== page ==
Oman’s sultan on Aug. 18 named foreign and finance ministers for the first time, a day after the nation’s minister of state for foreign affairs spoke to his Israeli counterpart in a rare phone call.
In a broad restructuring of its government administration, Sultan Haitham bin Tariq Al Said in his decree Tuesday named Badr bin Hamad bin Hamoud Al Busaidi as foreign minister and Sultan bin Salem bin Saeed al-Habsi as finance minister.
The positions were formerly wielded by his late predecessor, Sultan Qaboos bin Said, who died in January after a half century in power.
Sultan Haitham maintains the titles of prime minister, defense minister, and armed forces chief following the decrees read on state television on Tuesday.
He also issued 28 decrees renaming and reorganizing the Gulf Arab country’s ministries. Under the series of decrees, the oil and gas ministry was renamed a ministry of energy and minerals, with Mohammed bin Hamad Al Rumhi remaining minister. Oman is part of the OPEC+ oil producers alliance.
“I think there was a long delay in making changes in Oman due to the sultan’s long illness,” said Kristin Smith Diwan, an analyst at the Arab Gulf States Institute in Washington. “Sultan Haitham is making up for lost time very quickly.”
It’s not immediately clear what effect the appointments will have, though Sultan Haitham has been focused on reshaping Oman’s government since taking the throne. That’s even as international events swirl around the sultanate’s borders—such as tensions between Iran and the United States and the neighboring United Arab Emirates beginning to open diplomatic ties to Israel.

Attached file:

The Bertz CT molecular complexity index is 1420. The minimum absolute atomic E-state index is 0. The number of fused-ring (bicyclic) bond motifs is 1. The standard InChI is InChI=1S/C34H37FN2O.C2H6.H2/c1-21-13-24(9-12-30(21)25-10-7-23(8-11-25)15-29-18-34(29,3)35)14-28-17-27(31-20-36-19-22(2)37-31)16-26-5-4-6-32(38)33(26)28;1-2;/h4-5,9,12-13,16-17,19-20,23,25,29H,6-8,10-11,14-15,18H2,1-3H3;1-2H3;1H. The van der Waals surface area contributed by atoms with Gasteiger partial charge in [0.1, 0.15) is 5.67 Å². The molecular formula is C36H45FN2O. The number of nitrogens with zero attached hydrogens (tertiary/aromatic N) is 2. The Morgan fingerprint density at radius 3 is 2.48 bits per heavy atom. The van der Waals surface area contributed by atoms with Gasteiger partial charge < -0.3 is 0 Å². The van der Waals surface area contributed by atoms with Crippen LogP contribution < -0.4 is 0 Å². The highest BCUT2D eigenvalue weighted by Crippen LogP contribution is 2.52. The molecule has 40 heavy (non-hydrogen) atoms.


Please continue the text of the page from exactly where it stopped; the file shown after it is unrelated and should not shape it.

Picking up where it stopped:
Oman remains a key interlocutor between the West and Iran, as well as Yemen’s Houthi rebels, assisting in getting prisoners released in the past.
The news came after Oman’s foreign ministry said Monday that the nation’s minister of state for foreign affairs Yusuf bin Alawi bin Abdullah, spoke over the phone with Israeli foreign minister Gabi Ashkenazi, to say that Oman supported a “comprehensive, just, and lasting peace in the Middle East.”
Bin Abdullah also told Israel’s foreign minister that it needs to resume negotiations on an Israel-Palestine peace process. He later emphasized the depth of Oman’s relationship with Palestinians in a phone call with Jibril Rajoub, secretary general of the central committee of the Palestinian Fatah group.
The United Arab Emirate’s decision to fully normalize relations with Israel in a deal brokered by U.S. President Donald Trump sent shockwaves throughout the Middle East, with Iran and Turkey condemning the move.
Bahrain and Oman are said to be considering whether to formalize ties with Israel. Oman has yet to comment on the matter.
The Associated Press and Reuters contributed to this report.